The saddest part of being a couples therapist is that people come to see you when it's already too late to save their relationship, says Serafin Upton.
She provides sex and couple therapy sessions to people all over in New Zealand and overseas.
After working in mental health for 20 years, Serafin started seeing couples in 2014. She found herself fascinated by the work of helping people get closer to each other and in 2016 trained with acclaimed therapists Esther Perel and Terry Real.
The right time to visit a couples therapist is as soon as you feel uncomfortable in your relationship – not after years of resentment, Serafin says. She recommends it especially for couples with children who are separating.
In her sessions, Serafin uses a treatment framework which isn't neutral, i.e. she will call out bad behaviour as she sees it.
"That adage of it takes two to tango, we don't believe that. Sometimes it's true … it can be one person in the relationship causing 80 percent of the issues and we're really straight up about that."
That said, an episode of infidelity doesn't have to mean the end of a relationship – that's up to the couple themselves.
"Just because someone has strayed or there's been a trust breach does not mean that there'll be trust breaches in the future. It does not mean the person that's done the betrayal is a "bad person", but they've definitely done a "bad thing".
A difference of libido between partners (which Serafin calls "desire discrepancy") is really common and can be related to childhood trauma, an injury or medical process or a pattern of conflict.
"What tends to happen is you get one person feeling like their partner is not meeting their emotional or psychological needs and they start rejecting that partner. And then when that partner approaches them for sex, they get rejected … you start this sexual death spiral, and it's a matter of showing a couple where they can communicate differently to get their emotional needs met. Sex is an emotional need."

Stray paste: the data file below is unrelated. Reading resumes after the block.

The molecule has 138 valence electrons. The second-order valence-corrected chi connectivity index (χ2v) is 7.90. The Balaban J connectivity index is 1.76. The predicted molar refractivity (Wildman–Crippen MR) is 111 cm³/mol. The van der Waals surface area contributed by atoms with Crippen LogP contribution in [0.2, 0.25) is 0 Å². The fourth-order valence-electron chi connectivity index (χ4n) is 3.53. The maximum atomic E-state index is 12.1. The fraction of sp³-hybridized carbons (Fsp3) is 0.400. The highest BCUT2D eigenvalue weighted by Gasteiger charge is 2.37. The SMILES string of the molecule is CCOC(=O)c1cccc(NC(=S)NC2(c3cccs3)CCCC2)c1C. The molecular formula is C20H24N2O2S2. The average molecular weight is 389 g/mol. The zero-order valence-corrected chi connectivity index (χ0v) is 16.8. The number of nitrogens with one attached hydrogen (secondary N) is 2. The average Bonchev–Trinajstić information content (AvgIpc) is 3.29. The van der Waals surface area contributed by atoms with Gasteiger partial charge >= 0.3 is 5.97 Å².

Serafin often sees people who have to train themselves to be in secure relationships because their emotional needs were not met as a child and they're not used to being supported in that way.
"You end up dating someone lovely who's super kind to you and meeting all your emotional needs … and your physiology in the back of your brain goes 'What the hell is wrong with this person that they want to be so nice to me? This feels really strange'.
"That's why we sabotage … the love that we're getting from our partner, if it feels like there's a mismatch ... [there's] a dissonance between our earlier experiences of relationship. And even if it's good for us it can feel so wrong that we end up pushing that person away."
It is possible to break this pattern with a lot of focus and self-observation and patience, Serafin says.